"Where do we eat?"
That's a very simple question that often warrants a very complicated answer. Well, that depends on who we're with, what part of town we find ourselves in, how much cash we feel like burning through, and maybe even how hungover we happen to feel. But more often than not, we will end up sitting at a table in one of the following restaurants.
And that's precisely how we approached the compilation of this list. Living in a city blessed with talented chefs and exceptional restaurants, we diners have no shortage of places to spend our dough. But when compelled to choose — as diners are every night they elect to leave the cooking to somebody else — we gravitate to the places that make us feel special, the places that consistently execute on food, service and setting, the places that we never regret choosing. In short, our favorite restaurants.
Mabel’s BBQ | Downtown
The folks waiting in line for a seat at Mabel’s BBQ are there not in hopes of catching a glimpse of high-profile chef, owner and Cleveland native Michael Symon (sorry), but rather to score some of the best barbecue in the state. At this shrine to low and slow, prime meats like pork ribs, beef brisket, pork belly and giant beef ribs arrive at the table fast, smoky and delicious. Just steps from Symon’s flagship eatery Lola Bistro, Mabel’s ushers in “Cleveland-style barbecue,” a hybrid of Texas-style smoking and Midwestern sensibilities. Beef, pork and lamb ribs are smoked over local fruitwoods. Brisket is rubbed with pastrami spices. Polish kielbasa stands in for Texas hot links. And Bertman Original Ball Park Mustard finds its way into the BBQ sauce.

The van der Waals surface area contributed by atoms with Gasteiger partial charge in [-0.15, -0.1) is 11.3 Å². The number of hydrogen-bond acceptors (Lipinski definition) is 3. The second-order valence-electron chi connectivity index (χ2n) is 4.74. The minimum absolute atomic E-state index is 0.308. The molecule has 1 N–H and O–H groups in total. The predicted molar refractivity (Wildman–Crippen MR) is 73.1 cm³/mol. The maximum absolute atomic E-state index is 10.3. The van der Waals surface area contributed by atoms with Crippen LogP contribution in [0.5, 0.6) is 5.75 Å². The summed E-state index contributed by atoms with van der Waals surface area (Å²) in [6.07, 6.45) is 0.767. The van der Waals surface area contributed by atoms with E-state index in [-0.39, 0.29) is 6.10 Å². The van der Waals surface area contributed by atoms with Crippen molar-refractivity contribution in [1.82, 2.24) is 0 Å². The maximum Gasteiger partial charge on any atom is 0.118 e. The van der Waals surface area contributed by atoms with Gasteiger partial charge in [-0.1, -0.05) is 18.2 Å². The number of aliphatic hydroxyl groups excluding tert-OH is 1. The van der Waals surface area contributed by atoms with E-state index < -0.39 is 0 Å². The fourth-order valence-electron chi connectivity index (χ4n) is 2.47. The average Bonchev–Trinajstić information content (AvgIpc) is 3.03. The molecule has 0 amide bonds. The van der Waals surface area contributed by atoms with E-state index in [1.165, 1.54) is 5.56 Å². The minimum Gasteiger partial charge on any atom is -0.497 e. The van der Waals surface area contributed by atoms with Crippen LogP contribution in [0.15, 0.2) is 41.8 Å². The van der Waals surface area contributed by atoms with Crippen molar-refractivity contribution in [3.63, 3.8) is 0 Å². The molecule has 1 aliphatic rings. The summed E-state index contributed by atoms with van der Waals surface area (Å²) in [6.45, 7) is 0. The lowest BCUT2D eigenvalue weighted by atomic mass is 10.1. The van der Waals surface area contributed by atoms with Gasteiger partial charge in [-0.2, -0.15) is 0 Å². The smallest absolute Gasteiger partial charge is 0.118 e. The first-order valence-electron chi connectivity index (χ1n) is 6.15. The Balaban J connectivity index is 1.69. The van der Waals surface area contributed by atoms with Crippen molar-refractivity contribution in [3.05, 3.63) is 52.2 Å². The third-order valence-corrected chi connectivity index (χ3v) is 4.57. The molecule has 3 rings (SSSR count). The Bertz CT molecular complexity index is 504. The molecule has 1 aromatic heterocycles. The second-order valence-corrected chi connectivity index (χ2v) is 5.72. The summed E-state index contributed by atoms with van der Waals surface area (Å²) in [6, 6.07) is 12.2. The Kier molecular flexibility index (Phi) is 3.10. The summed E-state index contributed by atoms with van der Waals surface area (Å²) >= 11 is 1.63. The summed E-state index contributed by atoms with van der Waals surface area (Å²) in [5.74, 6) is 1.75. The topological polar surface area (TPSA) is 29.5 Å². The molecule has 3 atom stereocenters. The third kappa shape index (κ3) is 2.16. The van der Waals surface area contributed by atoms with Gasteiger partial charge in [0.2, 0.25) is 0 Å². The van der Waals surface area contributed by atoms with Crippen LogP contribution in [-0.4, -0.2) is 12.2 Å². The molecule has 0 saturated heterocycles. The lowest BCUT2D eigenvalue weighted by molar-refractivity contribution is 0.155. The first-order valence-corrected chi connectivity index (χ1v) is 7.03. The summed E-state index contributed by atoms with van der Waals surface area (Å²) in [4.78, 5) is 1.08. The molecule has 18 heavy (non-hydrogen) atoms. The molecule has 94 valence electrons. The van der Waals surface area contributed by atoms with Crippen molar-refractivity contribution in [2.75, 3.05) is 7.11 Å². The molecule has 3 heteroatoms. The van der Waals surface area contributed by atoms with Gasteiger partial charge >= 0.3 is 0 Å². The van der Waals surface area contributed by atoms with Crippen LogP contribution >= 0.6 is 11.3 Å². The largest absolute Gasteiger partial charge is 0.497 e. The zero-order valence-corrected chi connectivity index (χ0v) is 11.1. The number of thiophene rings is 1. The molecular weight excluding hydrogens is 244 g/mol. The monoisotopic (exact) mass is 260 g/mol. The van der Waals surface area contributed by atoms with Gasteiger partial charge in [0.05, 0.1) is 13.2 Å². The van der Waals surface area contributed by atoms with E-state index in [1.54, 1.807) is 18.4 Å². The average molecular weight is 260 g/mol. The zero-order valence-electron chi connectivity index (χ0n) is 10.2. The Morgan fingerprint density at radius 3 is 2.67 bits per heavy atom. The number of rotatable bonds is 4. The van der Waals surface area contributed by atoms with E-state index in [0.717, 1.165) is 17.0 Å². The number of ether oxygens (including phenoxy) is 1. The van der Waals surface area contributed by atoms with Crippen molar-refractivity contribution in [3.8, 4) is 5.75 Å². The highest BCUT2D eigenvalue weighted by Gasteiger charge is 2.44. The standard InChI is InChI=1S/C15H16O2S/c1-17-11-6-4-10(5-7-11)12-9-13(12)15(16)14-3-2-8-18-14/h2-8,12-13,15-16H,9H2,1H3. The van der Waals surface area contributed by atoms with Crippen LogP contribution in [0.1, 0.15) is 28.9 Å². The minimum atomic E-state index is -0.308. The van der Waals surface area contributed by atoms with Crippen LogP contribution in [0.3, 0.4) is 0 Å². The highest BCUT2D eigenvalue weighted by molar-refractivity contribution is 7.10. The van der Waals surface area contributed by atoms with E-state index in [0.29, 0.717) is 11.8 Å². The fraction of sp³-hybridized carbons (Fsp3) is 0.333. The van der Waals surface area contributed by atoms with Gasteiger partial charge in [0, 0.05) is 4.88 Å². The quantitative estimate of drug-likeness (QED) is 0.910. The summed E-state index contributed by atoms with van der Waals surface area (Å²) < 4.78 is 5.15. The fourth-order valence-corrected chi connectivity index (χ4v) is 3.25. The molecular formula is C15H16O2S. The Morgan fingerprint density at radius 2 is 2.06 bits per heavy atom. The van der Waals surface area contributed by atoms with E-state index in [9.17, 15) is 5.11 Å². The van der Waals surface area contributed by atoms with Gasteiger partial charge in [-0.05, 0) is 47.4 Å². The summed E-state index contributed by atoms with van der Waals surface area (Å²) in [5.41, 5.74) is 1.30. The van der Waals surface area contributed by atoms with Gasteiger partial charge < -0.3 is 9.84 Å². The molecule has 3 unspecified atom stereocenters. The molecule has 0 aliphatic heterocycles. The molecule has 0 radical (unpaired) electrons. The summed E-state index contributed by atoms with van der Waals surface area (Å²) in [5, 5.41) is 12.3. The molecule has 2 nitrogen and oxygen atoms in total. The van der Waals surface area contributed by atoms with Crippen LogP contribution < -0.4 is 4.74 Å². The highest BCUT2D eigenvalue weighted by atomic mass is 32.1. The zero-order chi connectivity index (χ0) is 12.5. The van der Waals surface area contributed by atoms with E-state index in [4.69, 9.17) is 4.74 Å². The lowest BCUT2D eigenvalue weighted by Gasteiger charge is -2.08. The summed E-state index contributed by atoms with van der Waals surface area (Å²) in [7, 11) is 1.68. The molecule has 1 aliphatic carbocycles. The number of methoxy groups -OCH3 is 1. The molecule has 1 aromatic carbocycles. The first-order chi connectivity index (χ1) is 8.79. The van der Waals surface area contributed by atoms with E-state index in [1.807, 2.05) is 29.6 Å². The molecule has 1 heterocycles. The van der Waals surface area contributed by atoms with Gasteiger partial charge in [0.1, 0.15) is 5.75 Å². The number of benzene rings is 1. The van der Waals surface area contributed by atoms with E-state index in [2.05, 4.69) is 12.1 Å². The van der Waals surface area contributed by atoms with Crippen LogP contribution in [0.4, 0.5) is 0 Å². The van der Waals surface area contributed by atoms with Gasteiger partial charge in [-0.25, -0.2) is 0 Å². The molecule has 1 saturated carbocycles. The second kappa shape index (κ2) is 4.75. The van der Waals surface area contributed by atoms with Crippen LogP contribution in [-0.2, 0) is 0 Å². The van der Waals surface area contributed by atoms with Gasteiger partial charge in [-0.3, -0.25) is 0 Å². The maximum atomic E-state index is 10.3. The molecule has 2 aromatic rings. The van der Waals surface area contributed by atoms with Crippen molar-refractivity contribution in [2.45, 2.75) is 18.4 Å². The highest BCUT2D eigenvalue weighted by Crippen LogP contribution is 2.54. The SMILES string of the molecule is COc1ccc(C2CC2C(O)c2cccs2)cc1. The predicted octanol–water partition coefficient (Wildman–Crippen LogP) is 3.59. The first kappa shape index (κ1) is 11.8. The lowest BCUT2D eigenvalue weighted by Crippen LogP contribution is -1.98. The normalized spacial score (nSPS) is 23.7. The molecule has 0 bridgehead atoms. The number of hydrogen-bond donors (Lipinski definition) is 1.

The Greenhouse Tavern | Downtown
A whole roasted pig face might sound like a dish designed to shock more than satisfy, but that's where chef Jonathon Sawyer differs from the pack. The genesis of this immensely satisfying — and, yes, shocking — dish was not spectacle, but rather practicality. In a nose-to-tail restaurant like Greenhouse, no part of the animal is wasted. When you combine fearlessness with culinary depth, you end up with a restaurant that routinely destroys boundaries, births trends and brings everybody along for the gut-pleasing ride.
Lola Bistro | Downtown
Every god needs a temple, even the culinary ones. Cleveland is Michael Symon's parish, and when those parishioners want to worship the man who brings heaps of praise onto our city's food scene, they do so here, at Lola, the unofficial shrine to the "Rust Belt Revival." Food tourists book tables here months out, locals grab seats at the bar last minute, high-rollers set up shop at the chef's table near the open kitchen — and all of them leave a little lighter in the wallet, heavier in the belly, and happier for the opportunity to brush with greatness. Whether he's in the house or not, Symon's direction can be felt in every course.
Arcadian Food and Drink | Gordon Square
One of the hottest neighborhoods in terms of new restaurants is Detroit Shoreway, particularly in and around the Gordon Square Arts District. When Arcadian opened its doors after a long three-year slog to the finish line, neighbors could not believe their eyes. This model of architectural wonder is modern, minimal and fresh as the driven snow. Sure, there are chef-driven items like caviar tastings, seafood towers and beef cheek bourguignon, but there also is amazing pizza and fried chicken.